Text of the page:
Pete Townshend's achievements aren't often measured in pure commercial terms, but the year of 1980 was a notable one for The Who's chief songwriter as a solo artist. His album Empty Glass became a top five, platinum-selling record in the US, and on this date that year, he made the last of three entries onto the Billboard Hot 100.
The album had already yielded the top ten US hit 'Let My Love Open The Door' and a lesser success with 'A Little Is Enough' when the 15 November chart showed a new entry for 'Rough Boys.' Earlier in the year, the rocky, punk-influenced track had already given Townshend his only UK top 40 single, when it edged to No. 39. Across the Atlantic, it peaked at No. 89.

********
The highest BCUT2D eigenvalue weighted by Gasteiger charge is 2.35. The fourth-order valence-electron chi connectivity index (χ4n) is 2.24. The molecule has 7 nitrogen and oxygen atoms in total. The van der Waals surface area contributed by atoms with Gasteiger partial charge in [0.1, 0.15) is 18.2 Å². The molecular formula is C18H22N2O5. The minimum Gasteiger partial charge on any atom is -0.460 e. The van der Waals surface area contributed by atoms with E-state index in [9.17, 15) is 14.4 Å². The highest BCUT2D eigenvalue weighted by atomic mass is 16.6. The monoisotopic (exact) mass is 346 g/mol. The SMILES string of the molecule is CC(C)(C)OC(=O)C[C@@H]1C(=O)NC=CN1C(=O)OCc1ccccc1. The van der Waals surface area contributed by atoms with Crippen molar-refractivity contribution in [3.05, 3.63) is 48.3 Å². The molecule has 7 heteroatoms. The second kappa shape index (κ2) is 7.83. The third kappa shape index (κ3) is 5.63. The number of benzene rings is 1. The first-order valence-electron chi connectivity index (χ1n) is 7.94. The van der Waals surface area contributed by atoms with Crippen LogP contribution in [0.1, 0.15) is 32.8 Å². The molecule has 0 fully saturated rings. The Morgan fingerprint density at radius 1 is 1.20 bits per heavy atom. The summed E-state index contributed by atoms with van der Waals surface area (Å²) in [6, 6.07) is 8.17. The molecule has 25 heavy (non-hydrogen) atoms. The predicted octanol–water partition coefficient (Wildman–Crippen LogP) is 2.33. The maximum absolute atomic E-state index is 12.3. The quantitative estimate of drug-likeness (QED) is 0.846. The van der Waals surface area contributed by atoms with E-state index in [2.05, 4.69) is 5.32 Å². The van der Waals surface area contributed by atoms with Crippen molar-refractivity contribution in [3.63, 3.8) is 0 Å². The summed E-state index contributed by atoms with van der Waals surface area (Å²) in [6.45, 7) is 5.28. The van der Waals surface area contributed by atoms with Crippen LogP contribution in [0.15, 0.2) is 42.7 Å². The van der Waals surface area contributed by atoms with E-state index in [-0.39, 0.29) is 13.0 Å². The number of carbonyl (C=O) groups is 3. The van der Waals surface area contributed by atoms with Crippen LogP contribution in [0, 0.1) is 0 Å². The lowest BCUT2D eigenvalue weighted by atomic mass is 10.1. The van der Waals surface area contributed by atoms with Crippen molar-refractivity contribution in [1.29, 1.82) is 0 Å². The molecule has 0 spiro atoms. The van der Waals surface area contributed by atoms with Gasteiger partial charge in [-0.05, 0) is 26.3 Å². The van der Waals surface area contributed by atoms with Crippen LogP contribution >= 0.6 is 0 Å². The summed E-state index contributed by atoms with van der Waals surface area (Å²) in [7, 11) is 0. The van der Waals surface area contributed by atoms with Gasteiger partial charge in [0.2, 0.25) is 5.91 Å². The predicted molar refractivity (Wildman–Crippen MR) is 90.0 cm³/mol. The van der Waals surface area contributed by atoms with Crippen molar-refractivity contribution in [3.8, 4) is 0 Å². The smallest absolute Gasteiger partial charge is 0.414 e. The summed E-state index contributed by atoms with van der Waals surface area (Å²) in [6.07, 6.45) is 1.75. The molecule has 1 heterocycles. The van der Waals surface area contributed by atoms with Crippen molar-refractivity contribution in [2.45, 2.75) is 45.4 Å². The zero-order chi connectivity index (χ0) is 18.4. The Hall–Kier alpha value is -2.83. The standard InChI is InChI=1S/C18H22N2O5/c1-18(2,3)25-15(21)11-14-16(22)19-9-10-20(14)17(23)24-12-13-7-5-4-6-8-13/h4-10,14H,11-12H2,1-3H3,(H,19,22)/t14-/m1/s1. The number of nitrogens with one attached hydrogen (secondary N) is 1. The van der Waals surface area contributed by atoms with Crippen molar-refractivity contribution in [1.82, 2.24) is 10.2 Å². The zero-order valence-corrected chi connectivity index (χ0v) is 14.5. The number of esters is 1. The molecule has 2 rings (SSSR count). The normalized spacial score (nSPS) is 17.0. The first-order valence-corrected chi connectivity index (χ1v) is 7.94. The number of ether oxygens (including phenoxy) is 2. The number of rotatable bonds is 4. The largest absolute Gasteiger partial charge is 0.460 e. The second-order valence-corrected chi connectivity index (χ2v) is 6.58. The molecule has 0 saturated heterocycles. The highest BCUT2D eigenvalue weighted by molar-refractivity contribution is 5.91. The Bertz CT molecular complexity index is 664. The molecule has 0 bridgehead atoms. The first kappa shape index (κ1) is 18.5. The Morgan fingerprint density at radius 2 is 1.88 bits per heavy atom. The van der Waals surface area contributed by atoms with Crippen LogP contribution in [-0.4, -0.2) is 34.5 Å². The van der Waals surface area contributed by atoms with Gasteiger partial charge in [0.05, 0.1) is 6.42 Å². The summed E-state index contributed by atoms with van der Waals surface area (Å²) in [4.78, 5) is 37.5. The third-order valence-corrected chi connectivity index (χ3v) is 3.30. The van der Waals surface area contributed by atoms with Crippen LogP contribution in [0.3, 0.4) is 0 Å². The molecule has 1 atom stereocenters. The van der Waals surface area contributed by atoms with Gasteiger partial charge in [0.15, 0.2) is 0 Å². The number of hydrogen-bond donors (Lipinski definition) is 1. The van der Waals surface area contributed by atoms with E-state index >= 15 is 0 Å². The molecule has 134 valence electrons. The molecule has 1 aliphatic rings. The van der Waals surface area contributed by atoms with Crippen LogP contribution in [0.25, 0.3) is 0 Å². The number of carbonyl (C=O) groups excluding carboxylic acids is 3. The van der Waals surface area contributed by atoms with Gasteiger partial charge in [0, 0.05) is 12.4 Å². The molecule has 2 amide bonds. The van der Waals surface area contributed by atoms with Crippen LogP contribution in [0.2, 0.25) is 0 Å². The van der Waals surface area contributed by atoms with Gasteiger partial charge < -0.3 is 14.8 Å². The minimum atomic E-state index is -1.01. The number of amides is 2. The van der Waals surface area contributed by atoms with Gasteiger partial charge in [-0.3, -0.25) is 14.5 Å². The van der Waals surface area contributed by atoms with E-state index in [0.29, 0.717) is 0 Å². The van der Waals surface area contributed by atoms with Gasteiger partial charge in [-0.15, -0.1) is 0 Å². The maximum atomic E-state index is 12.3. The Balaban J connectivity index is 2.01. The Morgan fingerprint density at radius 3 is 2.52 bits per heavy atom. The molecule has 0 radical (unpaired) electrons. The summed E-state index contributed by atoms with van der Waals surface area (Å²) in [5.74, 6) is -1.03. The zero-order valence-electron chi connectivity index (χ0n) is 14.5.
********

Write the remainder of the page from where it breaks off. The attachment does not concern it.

Songs from Empty Glass remained favourites of Pete's in his solo shows for a long time to come. In 1993, for example, a typical show on that year's tour at the Wiltern Theatre in Los Angeles saw him open with 'Let My Love Open The Door' and 'Rough Boys' in a concert that lasted precisely three hours.
When he spoke to the NME about Empty Glass at the time of its release, Townshend mused about the differences between his solo and band work. “My album – though I was able to take a lot more risks with the material than The Who would – could have been a Who album if we'd happened to be recording at that time,” he said. “Just as the Who album that we're doing now [which became 1981's Face Dances] could have been a solo album.
“I just decided to write – to write straight from the hip and offer everything to the project that's going at the time, not earmark stuff. I think that what's quite interesting is the way that l do a song as distinct from the way that The Who would do it, and I don't want to deny myself all the Who-type material because, y'know, that's what I am.”